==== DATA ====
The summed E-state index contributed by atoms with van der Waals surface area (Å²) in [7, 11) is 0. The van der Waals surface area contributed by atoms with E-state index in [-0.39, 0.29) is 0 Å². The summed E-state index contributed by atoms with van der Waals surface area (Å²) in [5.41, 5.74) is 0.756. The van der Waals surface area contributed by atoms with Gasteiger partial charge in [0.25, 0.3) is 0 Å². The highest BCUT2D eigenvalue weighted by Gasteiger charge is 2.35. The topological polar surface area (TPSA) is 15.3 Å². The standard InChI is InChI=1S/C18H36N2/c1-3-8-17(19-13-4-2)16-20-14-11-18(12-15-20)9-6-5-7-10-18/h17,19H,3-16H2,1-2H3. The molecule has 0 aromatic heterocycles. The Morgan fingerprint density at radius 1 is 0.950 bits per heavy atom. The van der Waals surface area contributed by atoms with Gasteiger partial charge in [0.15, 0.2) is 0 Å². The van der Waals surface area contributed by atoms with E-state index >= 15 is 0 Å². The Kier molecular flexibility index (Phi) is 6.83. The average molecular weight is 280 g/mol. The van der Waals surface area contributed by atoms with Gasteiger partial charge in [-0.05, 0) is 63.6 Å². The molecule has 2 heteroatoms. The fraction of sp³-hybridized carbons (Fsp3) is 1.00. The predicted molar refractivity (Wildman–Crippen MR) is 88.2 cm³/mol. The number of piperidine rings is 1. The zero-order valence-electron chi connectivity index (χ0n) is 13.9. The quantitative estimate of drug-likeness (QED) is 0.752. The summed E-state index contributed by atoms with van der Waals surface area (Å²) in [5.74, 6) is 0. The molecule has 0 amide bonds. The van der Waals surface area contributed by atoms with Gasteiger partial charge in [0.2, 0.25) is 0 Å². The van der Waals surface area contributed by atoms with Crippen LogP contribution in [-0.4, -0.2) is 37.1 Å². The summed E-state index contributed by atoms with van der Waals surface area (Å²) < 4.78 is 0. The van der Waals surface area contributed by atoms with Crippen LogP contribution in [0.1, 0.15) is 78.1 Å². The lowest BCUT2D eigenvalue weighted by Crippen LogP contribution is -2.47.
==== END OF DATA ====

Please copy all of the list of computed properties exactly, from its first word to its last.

The summed E-state index contributed by atoms with van der Waals surface area (Å²) in [7, 11) is 0. The van der Waals surface area contributed by atoms with E-state index in [-0.39, 0.29) is 0 Å². The summed E-state index contributed by atoms with van der Waals surface area (Å²) in [5.41, 5.74) is 0.756. The van der Waals surface area contributed by atoms with Gasteiger partial charge in [0.25, 0.3) is 0 Å². The highest BCUT2D eigenvalue weighted by Gasteiger charge is 2.35. The topological polar surface area (TPSA) is 15.3 Å². The standard InChI is InChI=1S/C18H36N2/c1-3-8-17(19-13-4-2)16-20-14-11-18(12-15-20)9-6-5-7-10-18/h17,19H,3-16H2,1-2H3. The molecule has 0 aromatic heterocycles. The Morgan fingerprint density at radius 1 is 0.950 bits per heavy atom. The van der Waals surface area contributed by atoms with Gasteiger partial charge in [0.15, 0.2) is 0 Å². The van der Waals surface area contributed by atoms with E-state index >= 15 is 0 Å². The Kier molecular flexibility index (Phi) is 6.83. The average molecular weight is 280 g/mol. The van der Waals surface area contributed by atoms with Gasteiger partial charge in [-0.05, 0) is 63.6 Å². The molecule has 2 heteroatoms. The fraction of sp³-hybridized carbons (Fsp3) is 1.00. The predicted molar refractivity (Wildman–Crippen MR) is 88.2 cm³/mol. The number of piperidine rings is 1. The zero-order valence-electron chi connectivity index (χ0n) is 13.9. The quantitative estimate of drug-likeness (QED) is 0.752. The summed E-state index contributed by atoms with van der Waals surface area (Å²) in [5.74, 6) is 0. The molecule has 0 amide bonds. The van der Waals surface area contributed by atoms with Gasteiger partial charge in [0.2, 0.25) is 0 Å². The van der Waals surface area contributed by atoms with Crippen LogP contribution in [-0.4, -0.2) is 37.1 Å². The summed E-state index contributed by atoms with van der Waals surface area (Å²) < 4.78 is 0. The van der Waals surface area contributed by atoms with Crippen LogP contribution in [0.1, 0.15) is 78.1 Å². The lowest BCUT2D eigenvalue weighted by Crippen LogP contribution is -2.47.